EIF: The Magic Flute
Usher Hall, Edinburgh
When actor Neil John Gibson bustled onto the platform with a gag in the local vernacular about the buses at the start of the Scottish Chamber Orchestra’s concert performance of Mozart’s Magic Flute, as well as laughter in the capacity house there was detectable bristling in some of the more expensive seats.
There is, however, nothing tokenistic about a commitment to access that runs through new director Nicola Benedetti’s first Edinburgh Festival programme, so hackles will have risen in vain at the pantomimic elements in the presentation of this most problematic of operas. That included baritone Gyula Orendt’s Papageno throwing sweets to the front row of the stalls as well as Gibson channelling the spirit of Gerard Kelly or Andy Gray in some of his delivery.
It certainly leavened some of the darkness in a story that includes sexual assault and attempted suicide alongside racism and masonic ritual – The Magic Flute is not without its challenges for modern audiences. The first of what are to be annual concerts of Mozart operas by conductor Maxim Emelyanychev and the SCO, this was a bilingual version, readers Thomas Quastoff and Gibson working with a new English text by Sir David Pountney, and sung in German, with English supertitles.
Seated to the side, Quastoff and Gibson brought a range of voices to their contributions, while the singers were simply the high quality cast that we have come to expect of Festival concert operas at the Usher Hall. Tenor Ilker Arcayurek was an engaging Tamino from the start, who seemed as attached to his magical flute as he was to Julia Bullock’s rather serious Pamina, her characterisation perhaps deliberately in opposition to the playful charm of the Three Ladies, local hero Catriona Morison flanked by Elizabeth Watts and Claudia Huckle.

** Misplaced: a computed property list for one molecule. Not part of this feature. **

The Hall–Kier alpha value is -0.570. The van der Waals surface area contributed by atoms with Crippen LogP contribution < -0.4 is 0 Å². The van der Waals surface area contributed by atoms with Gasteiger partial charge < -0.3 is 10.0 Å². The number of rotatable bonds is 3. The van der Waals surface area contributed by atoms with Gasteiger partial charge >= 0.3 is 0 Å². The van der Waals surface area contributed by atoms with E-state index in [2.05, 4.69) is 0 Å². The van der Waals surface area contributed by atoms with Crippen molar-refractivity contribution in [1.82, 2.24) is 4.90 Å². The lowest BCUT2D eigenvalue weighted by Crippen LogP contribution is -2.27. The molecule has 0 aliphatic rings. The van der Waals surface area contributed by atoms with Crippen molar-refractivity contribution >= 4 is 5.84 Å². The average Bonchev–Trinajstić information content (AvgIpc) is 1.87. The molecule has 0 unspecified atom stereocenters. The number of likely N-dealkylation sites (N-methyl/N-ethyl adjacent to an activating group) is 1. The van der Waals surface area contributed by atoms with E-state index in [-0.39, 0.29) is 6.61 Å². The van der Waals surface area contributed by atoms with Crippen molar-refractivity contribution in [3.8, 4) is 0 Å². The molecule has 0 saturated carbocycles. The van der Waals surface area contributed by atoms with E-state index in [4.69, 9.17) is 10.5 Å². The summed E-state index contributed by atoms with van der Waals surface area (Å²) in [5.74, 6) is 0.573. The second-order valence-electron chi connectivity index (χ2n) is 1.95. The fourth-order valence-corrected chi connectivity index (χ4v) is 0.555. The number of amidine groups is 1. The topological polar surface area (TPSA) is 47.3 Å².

Of Kathryn Lewek’s Queen of the Night – a role she has sung all over the world in all the best houses – there can be only the highest praise. Quite how she can stride out on to the stage and turn on an instrument operating at that pitch and power is beyond comprehension.
With Brindley Sherratt an imperious Sarastro, there was strength across the whole cast, Pountney even lightening the character of the darkest role, Peter Hoare’s Monostatos with the prop of a cricket bat – a daft visual pun on the sport’s use of the term “guard” that probably stumped as many in the audience as caught it.
With three youngsters singing more of the three boys’ music than is often heard in full productions, the other star vocal ingredient was the SCO Chorus, Emelyanychev ensuring that some of the finest music in the score – at the end of Act 1 and after Pamina’s aria in Act 2 – was given the fullest expression.
Ultimately, and despite the stellar competition onstage, this was the ebullient conductor’s show. His fingerprints were everywhere – on the casting, cueing the singers, in his superb relationship with the players and on the keyboard in front of him, where he added a few ornaments of his own to Mozart’s music.
This was a Magic Flute full of magical moments, and given its occasional emphasis on what used to be called “the battle of the sexes” suggested that the differently problematic Cosi fan tutte might be a good choice for next year – there were a few in this cast who would be good in that too.
Picture by Andrew Perry: Rachel Redmond as Papagena and Gyula Orendt as Papageno